We all know the right choice, it's just making the right decision
Posted by: Devilstoenail || 06/30/2013 21:57 Comments || Top||

#24  I meant to add financial times in that -
Posted by: Devilstoenail || 06/30/2013 21:58 Comments || Top||

#25  Devilstoenail,
The US values its allies and shares a lot of its intelligence with them, and vice versa.
Posted by: Tarzan Bucket4506 || 06/30/2013 22:02 Comments || Top||

#26  Oversight is key in a free democratic state.

I always admired the US Constitution, because in this constitution it's not the government telling people what they can do but the people telling the government what it can do.

And what it friggin' cannot.

This kind of secrecy leads to abuse of power and tyranny.
Posted by: European Conservative || 06/30/2013 22:04 Comments || Top||

#27  Devilstoenail,
China, being a dictatorship, suffers from severe handicaps. In a war game, economic or shooting, I wouldn't want to trade places.

“You can always count on Americans to do the right thing - after they've tried everything else.” ~Winston Churchill.

We are still exhausting all the bad possibilities. :-(
Posted by: Tarzan Bucket4506 || 06/30/2013 22:07 Comments || Top||

#28  touche Tarzan,

but it's not up to me or the one liners that prove otherwise.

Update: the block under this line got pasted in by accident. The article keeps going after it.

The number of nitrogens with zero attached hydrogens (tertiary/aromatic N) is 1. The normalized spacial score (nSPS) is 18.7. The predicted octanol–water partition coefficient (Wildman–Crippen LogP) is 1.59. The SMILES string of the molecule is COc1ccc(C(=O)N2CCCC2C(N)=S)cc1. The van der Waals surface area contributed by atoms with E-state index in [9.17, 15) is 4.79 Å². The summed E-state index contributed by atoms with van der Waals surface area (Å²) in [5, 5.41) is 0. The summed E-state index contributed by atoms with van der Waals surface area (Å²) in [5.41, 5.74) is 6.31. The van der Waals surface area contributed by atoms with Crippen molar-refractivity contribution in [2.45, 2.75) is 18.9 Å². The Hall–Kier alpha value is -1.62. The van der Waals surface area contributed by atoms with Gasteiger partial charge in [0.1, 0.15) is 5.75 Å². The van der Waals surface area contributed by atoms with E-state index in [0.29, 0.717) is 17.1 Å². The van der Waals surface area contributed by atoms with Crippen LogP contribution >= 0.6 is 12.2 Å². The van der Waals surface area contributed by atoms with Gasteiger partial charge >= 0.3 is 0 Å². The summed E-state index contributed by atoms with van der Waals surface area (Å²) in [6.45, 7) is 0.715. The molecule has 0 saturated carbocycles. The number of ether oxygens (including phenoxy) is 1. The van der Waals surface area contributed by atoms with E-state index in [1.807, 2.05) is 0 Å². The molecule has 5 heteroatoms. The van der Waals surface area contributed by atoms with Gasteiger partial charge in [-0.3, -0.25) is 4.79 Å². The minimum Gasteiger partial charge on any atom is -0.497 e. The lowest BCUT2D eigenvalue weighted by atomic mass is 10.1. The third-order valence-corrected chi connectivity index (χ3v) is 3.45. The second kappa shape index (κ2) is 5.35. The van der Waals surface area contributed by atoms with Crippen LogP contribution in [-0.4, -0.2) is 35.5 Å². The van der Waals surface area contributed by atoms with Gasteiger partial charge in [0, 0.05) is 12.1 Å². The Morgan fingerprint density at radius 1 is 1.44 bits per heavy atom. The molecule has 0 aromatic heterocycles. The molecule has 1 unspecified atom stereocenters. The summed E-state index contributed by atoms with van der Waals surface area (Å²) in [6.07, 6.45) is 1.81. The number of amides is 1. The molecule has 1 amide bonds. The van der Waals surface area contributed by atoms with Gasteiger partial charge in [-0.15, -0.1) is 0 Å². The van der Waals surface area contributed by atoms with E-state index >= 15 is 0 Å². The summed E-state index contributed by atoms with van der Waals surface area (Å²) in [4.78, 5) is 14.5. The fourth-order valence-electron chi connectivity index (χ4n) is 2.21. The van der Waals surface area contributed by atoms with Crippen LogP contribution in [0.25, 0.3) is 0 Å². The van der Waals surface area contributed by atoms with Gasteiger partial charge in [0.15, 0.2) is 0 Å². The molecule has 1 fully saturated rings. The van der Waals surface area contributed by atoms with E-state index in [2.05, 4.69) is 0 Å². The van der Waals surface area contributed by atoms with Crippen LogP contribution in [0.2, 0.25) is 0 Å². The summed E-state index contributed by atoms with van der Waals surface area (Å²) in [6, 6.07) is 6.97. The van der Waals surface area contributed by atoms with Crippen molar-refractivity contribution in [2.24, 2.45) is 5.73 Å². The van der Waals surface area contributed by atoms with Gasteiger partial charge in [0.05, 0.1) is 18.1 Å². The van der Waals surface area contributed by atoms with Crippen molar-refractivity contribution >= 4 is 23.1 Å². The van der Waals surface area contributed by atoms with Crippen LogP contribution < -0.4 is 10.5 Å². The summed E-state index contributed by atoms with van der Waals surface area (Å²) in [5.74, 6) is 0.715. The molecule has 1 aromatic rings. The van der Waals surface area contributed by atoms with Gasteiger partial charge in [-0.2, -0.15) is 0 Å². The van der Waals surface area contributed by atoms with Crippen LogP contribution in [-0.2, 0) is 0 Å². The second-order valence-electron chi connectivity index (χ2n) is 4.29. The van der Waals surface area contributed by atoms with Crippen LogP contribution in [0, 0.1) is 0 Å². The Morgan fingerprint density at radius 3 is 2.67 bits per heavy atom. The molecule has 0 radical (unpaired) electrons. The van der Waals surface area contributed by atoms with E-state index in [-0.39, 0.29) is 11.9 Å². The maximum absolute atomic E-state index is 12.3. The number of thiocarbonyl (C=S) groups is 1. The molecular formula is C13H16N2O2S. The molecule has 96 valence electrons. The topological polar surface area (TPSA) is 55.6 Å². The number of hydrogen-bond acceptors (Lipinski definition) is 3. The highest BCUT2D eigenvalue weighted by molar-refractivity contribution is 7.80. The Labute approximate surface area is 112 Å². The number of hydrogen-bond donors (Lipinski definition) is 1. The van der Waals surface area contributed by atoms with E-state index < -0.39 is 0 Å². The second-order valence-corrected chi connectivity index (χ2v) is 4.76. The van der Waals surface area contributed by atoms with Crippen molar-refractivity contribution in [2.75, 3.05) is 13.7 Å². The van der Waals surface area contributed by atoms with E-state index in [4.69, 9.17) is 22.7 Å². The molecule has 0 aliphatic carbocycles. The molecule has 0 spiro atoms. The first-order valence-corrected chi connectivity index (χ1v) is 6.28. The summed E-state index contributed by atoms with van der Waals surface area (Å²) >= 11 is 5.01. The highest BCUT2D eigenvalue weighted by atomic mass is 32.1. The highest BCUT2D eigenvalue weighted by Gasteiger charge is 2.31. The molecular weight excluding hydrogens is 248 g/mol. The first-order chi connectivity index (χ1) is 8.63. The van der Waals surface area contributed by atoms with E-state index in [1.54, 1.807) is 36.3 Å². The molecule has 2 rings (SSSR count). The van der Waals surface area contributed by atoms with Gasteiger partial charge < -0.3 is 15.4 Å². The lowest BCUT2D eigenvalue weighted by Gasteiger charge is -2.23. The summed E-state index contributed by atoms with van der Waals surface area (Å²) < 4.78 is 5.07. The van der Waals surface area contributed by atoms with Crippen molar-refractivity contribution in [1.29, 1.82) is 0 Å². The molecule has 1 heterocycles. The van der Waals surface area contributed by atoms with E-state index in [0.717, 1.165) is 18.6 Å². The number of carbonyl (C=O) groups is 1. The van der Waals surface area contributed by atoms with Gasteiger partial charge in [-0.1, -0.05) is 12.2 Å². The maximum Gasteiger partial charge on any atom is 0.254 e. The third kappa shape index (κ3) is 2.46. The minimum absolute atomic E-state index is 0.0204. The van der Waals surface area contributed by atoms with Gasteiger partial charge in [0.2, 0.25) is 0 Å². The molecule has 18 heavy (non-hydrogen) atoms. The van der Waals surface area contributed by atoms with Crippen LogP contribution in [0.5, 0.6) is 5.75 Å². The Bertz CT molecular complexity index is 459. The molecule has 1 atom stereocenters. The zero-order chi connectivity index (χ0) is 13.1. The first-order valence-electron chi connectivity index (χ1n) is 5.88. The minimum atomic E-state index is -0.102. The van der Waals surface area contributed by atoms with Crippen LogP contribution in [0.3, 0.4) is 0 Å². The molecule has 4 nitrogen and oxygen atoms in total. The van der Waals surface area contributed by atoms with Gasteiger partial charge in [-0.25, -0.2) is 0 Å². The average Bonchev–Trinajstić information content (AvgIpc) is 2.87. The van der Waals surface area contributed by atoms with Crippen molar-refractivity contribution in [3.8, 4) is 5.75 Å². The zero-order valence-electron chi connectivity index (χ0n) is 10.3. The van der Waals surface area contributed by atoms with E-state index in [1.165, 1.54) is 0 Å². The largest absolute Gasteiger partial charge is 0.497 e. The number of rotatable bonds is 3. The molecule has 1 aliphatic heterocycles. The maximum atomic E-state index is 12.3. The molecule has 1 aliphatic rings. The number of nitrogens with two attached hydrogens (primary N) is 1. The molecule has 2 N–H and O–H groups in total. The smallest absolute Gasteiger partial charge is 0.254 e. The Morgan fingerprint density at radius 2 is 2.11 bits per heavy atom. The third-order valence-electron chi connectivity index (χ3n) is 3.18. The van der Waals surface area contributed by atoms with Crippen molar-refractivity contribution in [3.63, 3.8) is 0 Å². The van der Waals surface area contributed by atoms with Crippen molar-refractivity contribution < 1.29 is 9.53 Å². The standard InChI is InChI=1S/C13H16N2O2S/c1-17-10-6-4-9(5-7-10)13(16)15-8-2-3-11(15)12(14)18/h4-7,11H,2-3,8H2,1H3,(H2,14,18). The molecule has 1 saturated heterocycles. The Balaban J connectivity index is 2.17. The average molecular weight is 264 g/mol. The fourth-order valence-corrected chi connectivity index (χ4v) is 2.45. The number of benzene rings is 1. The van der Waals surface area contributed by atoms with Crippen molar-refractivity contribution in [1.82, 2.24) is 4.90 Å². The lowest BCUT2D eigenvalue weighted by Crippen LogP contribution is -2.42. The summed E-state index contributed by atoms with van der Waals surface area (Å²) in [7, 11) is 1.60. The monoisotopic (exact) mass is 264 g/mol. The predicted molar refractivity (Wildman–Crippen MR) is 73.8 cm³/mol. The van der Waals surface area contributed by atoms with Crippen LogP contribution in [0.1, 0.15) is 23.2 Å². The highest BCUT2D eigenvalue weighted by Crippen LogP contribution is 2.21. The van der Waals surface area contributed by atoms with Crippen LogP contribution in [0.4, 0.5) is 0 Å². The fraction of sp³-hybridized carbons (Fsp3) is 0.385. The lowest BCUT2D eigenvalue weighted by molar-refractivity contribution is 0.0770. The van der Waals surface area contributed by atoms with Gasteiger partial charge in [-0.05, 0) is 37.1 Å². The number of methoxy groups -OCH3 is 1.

Those guys at the top will battle it out, and things like this will be turning points.

Posted by: Devilstoenail || 06/30/2013 22:15 Comments || Top||

#29  EC, I'm reading this and it sounds like you're saying "All the more reason for you to CONFESS!"
Posted by: Thing From Snowy Mountain || 06/30/2013 22:16 Comments || Top||

#30  Sounds like more distrust Snowy Mountain?
Posted by: Devilstoenail || 06/30/2013 22:19 Comments || Top||

#31  Middlemen 'If I've learned one thing, it's that business is a lot like sex. Getting in is easy, pulling out is hard.

Posted by: Devilstoenail || 06/30/2013 22:21 Comments || Top||

#32  The question is very simple:

Does the people control its intelligence services or do the intelligence services control the people.

I come from a country that knows a lot about the second option. You don't want to try it out.
Posted by: European Conservative || 06/30/2013 22:28 Comments || Top||